April 15, 2009

Creativity as an egotistical, solitary, (profitable) endeavour

Colin asks on 38minutes whether good design could save newspapers, having spent six minutes watching Jacek Utko's TED Talk about his own redesign revolution throughout Eastern Europe. But the talk raises another, more widely applicable point in creativity: working alone is often better than working as a team.

Utko's principle point is that by handing power over to the designers, newspapers can change their whole recipe, from writing and editorial to the type of person, the demographic, that reads the paper. But he also makes an interesting point, particularly interesting for me in the light of the two posts I've recently written on the processes for encouraging and management of creativity:

"I'm not going to tell you stories about teamwork or cooperation. My approach was very egotistic [sic]. I wanted my artistic statement, my artistic interpretation of reality... We were experimenting... and we had fun."
2"25 into the film

The idea that the best creative thought can come from not working in a team, from not working collaboratively, but is derived from solitude and being headstrong with one's peers, pushing one's own ideas through regardless of whether "the team" feels comfortable with it is, in many education circles (and professional ones), treated as a selfish, dirty, shameful notion to possess.

Yet, it's not the first time I'm hearing this. John Cleese makes the point that we all need to carve out private time for creative thought, free from the distraction of naysayers and, er, Twitter. And last year, as I worked my way through Gordon Torr's Managing Creative People, I was well aware that throughout history the best creative solutions to challenging problems have come from individuals working in isolation or skunkwork groups working away from the main part of an organisation.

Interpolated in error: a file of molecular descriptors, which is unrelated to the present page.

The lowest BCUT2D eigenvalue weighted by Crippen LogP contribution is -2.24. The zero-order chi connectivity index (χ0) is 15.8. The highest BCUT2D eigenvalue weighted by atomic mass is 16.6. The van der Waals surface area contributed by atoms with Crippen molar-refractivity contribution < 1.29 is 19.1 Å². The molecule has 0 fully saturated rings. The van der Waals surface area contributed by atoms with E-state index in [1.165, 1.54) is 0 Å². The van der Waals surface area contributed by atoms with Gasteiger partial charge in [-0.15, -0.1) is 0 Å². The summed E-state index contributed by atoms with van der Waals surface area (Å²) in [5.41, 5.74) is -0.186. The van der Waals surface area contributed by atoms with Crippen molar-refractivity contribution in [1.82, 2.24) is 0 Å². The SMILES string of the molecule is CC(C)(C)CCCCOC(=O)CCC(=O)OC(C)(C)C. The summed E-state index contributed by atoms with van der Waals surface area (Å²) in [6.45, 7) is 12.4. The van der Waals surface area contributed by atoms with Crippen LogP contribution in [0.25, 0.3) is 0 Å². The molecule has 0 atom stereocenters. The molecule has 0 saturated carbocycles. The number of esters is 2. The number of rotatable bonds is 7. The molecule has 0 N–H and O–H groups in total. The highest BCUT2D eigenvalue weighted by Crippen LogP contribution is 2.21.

All too often we fall for groupthink, a magnolia shade of creativity where everyone is happy with the outcome. What one ends up with can often be the result of a process with which everyone was delighted, but a result which is vaguely unsatisfactory for all concerned.

Consultation and speaking with others is important, but often when it comes down to the execution of an idea it's the solitary craft of creativity that makes something exciting, groundbreaking and, yes, something which someone, somewhere won't like.


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Before teaching I was a graphic designer and I agree. In fact I teach my students to find their own creative space, or as I like to call it, your creative wardrobe. Like in C.S.Lewis' The Lion the Witch and the Wardrobe, the wardrobe was a tool to enter a new world. I like the metaphor of your wardrobe a place where you can enter your creative world, and place where you can visit creativity - and you know what? You go there alone!

Right on. I think there needs to be a balance. The creative needs to be humble enough to get constant feedback, weigh it seriously, and at the end of the day, if it isn't helpful feedback, go back to their room and search out design answers personally and execute them. It is immensely hard to communicate the vision you see so clearly to one person so they can come close to grasping it in the same measure. The effort needs to be made, but the designer should be trusted as the visionary. Afterall, that is their profession. The trick is getting the money crunchers to see the dollar signs connected to viable ideas. And a good designer can do that as well...with a bit of prodding.

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About Ewan

Ewan McIntosh is the founder of NoTosh, the no-nonsense company that makes accessible the creative process required to innovate: to find meaningful problems and solve them.

Ewan wrote How To Come Up With Great Ideas and Actually Make Them Happen, a manual that does what is says for education leaders, innovators and people who want to be both.

What does Ewan do?

Module Masterclass

School leaders and innovators struggle to make the most of educators' and students' potential. My team at NoTosh cut the time and cost of making significant change in physical spaces, digital and curricular innovation programmes. We work long term to help make that change last, even as educators come and go.

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